Students applying cassava paste resist through metal stencils from Nigeria

Close up of one of the metal stencils

Dhabu resist

Cassava paste resist

All photos by Helen Gibbs

Apologies

Monday, November 13th, 2017

I have been very seriously ill for the last two months and this has meant I’ve been unable to post on my blog. I am now at home starting the long road to what I hope will be a full recovery, so I should be able to start to write posts again soon. The following post on soya milk solution was prepared before my illness.

My garden in Summer

Wednesday, July 13th, 2016

Each year my garden seems to be different, with some old favourites returning and some new arrivals bringing fresh joys.

Below is a rose (Wedding Day, I think), which comes over from our neighbour’s garden. It rambles through the branches of the eucalyptus in the front garden and fills the air with delicious perfume that penetrates through the open windows to fill the bedrooms with fragrance. The bees love it.

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I don’t know the name of the lovely pink climbing rose shown below. It was in the garden when we moved in six years ago and has beautiful delicate flowers, which sadly have little perfume. It looks so attractive rambling through the ivy and this is the corner of the garden where we often photograph the dyed skeins of South Downs Yarn.

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Each year I look forward to the annual pelargoniums, with their brilliant reds. (I always seem to choose the reds, rarely the pink or white ones.) Another bonus is that they are rarely attacked by slugs and snails.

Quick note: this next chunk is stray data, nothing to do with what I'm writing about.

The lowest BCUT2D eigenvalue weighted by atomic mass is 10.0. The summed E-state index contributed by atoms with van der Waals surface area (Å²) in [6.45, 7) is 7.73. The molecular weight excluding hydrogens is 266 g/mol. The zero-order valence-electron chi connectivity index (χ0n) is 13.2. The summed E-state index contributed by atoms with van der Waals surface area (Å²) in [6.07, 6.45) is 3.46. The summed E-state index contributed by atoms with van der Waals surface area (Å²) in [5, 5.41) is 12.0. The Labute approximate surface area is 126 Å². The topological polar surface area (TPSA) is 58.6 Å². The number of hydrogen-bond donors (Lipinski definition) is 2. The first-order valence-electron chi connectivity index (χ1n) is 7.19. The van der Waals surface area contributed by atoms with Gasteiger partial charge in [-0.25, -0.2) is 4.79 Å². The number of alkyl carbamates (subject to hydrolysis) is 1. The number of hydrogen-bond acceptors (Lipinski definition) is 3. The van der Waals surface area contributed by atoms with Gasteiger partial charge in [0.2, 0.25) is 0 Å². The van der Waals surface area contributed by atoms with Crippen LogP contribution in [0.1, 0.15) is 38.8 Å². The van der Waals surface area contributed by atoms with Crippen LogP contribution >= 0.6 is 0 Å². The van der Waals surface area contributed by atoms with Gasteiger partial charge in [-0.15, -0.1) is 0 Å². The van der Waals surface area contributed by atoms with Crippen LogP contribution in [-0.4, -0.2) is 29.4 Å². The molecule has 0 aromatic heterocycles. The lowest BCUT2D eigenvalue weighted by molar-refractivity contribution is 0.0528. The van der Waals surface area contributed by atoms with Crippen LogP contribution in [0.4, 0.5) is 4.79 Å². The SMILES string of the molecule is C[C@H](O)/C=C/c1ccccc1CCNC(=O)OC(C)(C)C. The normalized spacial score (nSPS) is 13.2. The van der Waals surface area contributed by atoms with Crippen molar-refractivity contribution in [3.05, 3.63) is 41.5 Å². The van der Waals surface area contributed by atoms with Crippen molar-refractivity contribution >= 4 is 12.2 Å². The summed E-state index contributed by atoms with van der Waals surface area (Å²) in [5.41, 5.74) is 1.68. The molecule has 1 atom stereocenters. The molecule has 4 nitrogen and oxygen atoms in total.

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How I love the combination of the brilliant orange from the calendula and the blue of this hardy geranium.

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Every year I look forward to the return of the hot reds and oranges of the helenium flowers.

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Below are the yellow spires of lysimachia punctata with feverfew (Tanacetum parthenium) in the foreground.

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My small dye garden continues to flourish, as the photos below show.

Here dyer’s broom (Genista tinctoria) is just coming into flower on the left, with hedge bedstraw (Galium mollugo) on the right and in the foreground climbing through the obelisk

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This year my wild madder (Rubia peregrina) is producing tiny flowers, which I hope will later produce some seeds.

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Just visible below on the lower left are the yellow flowers of lady’s bedstraw (Galium verum) with saw-wort (Serratula tinctoria) in bud on the right.

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Snow!

Sunday, January 20th, 2013

 

Snow is a  relatively rare occurrence here in West Sussex and we have about 3 inches at the moment but I know this will not impress those of you who live in countries where there is “proper” snowfall. In a news item on the radio about the cancellation of flights at Heathrow airport yesterday, I heard a Canadian say: “I don’t know what the problem is. This is just like a lovely spring day where I live in Canada.”

 

Today we have enjoyed watching some intrepid goldfinches feeding on the seeds left on our teasel heads. Although our garden is small, I like to grow teasels to give some structure to the garden, especially in the winter. As added bonuses, the flowers attract bees and butterflies and the seed heads provide interest in the autumn and winter and food for goldfinches.

 

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HAPPY NEW YEAR

Monday, January 7th, 2013

 

Warm good wishes for a very Happy New Year!

 

My thanks for all your support, which I really appreciate and value.  I am continuing to work on my new book but I will try to write posts more regularly in 2013.

 

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The beach near Worthing in West Sussex in winter

 

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Looking towards Findon village on a winter’s morning

 

Back by Popular Demand!

Thursday, December 6th, 2012

So many people have asked me to put my website back, that I have given in to popular demand and asked my website designer (right) if he could rebuild it just as it was – and here it is!

Thank you, Colin.